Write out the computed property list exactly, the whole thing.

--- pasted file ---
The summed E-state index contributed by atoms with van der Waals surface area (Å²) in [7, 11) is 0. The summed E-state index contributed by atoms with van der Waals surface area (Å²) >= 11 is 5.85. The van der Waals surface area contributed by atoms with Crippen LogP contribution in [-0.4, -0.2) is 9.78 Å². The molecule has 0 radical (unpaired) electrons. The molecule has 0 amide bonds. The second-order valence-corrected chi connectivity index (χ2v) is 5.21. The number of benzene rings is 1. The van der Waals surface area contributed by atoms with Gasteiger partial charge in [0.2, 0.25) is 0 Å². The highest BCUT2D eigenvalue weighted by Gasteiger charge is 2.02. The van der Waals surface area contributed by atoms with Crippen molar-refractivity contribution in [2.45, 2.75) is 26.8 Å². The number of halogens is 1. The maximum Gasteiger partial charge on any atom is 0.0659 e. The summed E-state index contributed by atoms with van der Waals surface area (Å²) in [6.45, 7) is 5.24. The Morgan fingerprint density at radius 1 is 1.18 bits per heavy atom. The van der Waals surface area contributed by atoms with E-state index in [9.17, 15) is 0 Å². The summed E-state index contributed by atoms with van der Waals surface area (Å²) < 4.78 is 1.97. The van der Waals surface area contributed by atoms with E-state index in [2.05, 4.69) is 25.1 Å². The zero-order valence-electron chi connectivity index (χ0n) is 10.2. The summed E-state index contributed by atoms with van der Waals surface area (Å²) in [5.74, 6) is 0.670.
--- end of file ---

The summed E-state index contributed by atoms with van der Waals surface area (Å²) in [7, 11) is 0. The summed E-state index contributed by atoms with van der Waals surface area (Å²) >= 11 is 5.85. The van der Waals surface area contributed by atoms with Crippen LogP contribution in [-0.4, -0.2) is 9.78 Å². The molecule has 0 radical (unpaired) electrons. The molecule has 0 amide bonds. The second-order valence-corrected chi connectivity index (χ2v) is 5.21. The number of benzene rings is 1. The van der Waals surface area contributed by atoms with Gasteiger partial charge in [0.2, 0.25) is 0 Å². The highest BCUT2D eigenvalue weighted by Gasteiger charge is 2.02. The van der Waals surface area contributed by atoms with Crippen molar-refractivity contribution in [2.45, 2.75) is 26.8 Å². The number of halogens is 1. The maximum Gasteiger partial charge on any atom is 0.0659 e. The summed E-state index contributed by atoms with van der Waals surface area (Å²) in [6.45, 7) is 5.24. The Morgan fingerprint density at radius 1 is 1.18 bits per heavy atom. The van der Waals surface area contributed by atoms with E-state index in [9.17, 15) is 0 Å². The summed E-state index contributed by atoms with van der Waals surface area (Å²) < 4.78 is 1.97. The van der Waals surface area contributed by atoms with E-state index in [2.05, 4.69) is 25.1 Å². The zero-order valence-electron chi connectivity index (χ0n) is 10.2. The summed E-state index contributed by atoms with van der Waals surface area (Å²) in [5.74, 6) is 0.670.